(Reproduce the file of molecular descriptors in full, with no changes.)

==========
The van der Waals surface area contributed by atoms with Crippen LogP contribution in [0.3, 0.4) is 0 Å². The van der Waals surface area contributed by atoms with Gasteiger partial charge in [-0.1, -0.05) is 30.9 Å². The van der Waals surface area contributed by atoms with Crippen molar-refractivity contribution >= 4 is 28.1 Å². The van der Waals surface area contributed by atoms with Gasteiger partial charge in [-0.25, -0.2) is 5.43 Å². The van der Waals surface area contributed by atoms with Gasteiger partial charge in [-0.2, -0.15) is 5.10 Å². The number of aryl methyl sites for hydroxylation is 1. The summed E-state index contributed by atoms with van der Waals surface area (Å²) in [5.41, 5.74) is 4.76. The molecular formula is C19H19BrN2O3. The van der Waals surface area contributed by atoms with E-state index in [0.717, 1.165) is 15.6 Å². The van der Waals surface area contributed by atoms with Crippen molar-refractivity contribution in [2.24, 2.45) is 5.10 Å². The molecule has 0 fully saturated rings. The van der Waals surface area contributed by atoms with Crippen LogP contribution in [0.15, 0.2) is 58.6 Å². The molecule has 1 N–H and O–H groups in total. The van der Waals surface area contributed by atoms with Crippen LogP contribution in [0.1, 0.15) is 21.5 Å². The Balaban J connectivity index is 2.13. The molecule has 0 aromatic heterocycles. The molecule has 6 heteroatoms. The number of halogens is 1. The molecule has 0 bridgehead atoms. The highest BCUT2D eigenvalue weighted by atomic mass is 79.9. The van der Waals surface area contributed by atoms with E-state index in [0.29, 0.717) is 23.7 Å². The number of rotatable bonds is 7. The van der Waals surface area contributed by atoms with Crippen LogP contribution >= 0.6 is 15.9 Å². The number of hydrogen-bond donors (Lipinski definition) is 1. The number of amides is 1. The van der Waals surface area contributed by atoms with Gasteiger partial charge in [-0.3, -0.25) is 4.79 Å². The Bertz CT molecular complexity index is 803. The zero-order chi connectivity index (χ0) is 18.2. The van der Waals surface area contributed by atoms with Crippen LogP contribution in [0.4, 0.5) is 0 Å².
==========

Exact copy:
The van der Waals surface area contributed by atoms with Crippen LogP contribution in [0.3, 0.4) is 0 Å². The van der Waals surface area contributed by atoms with Gasteiger partial charge in [-0.1, -0.05) is 30.9 Å². The van der Waals surface area contributed by atoms with Crippen molar-refractivity contribution >= 4 is 28.1 Å². The van der Waals surface area contributed by atoms with Gasteiger partial charge in [-0.25, -0.2) is 5.43 Å². The van der Waals surface area contributed by atoms with Gasteiger partial charge in [-0.2, -0.15) is 5.10 Å². The number of aryl methyl sites for hydroxylation is 1. The summed E-state index contributed by atoms with van der Waals surface area (Å²) in [5.41, 5.74) is 4.76. The molecular formula is C19H19BrN2O3. The van der Waals surface area contributed by atoms with E-state index in [0.717, 1.165) is 15.6 Å². The van der Waals surface area contributed by atoms with Crippen molar-refractivity contribution in [2.24, 2.45) is 5.10 Å². The molecule has 0 fully saturated rings. The van der Waals surface area contributed by atoms with Crippen LogP contribution in [0.15, 0.2) is 58.6 Å². The molecule has 1 N–H and O–H groups in total. The van der Waals surface area contributed by atoms with Crippen LogP contribution in [0.1, 0.15) is 21.5 Å². The Balaban J connectivity index is 2.13. The molecule has 0 aromatic heterocycles. The molecule has 6 heteroatoms. The number of halogens is 1. The molecule has 0 bridgehead atoms. The highest BCUT2D eigenvalue weighted by atomic mass is 79.9. The van der Waals surface area contributed by atoms with E-state index in [0.29, 0.717) is 23.7 Å². The number of rotatable bonds is 7. The van der Waals surface area contributed by atoms with Crippen LogP contribution >= 0.6 is 15.9 Å². The number of hydrogen-bond donors (Lipinski definition) is 1. The number of amides is 1. The van der Waals surface area contributed by atoms with Gasteiger partial charge in [-0.3, -0.25) is 4.79 Å². The Bertz CT molecular complexity index is 803. The zero-order chi connectivity index (χ0) is 18.2. The van der Waals surface area contributed by atoms with Crippen LogP contribution in [0.4, 0.5) is 0 Å².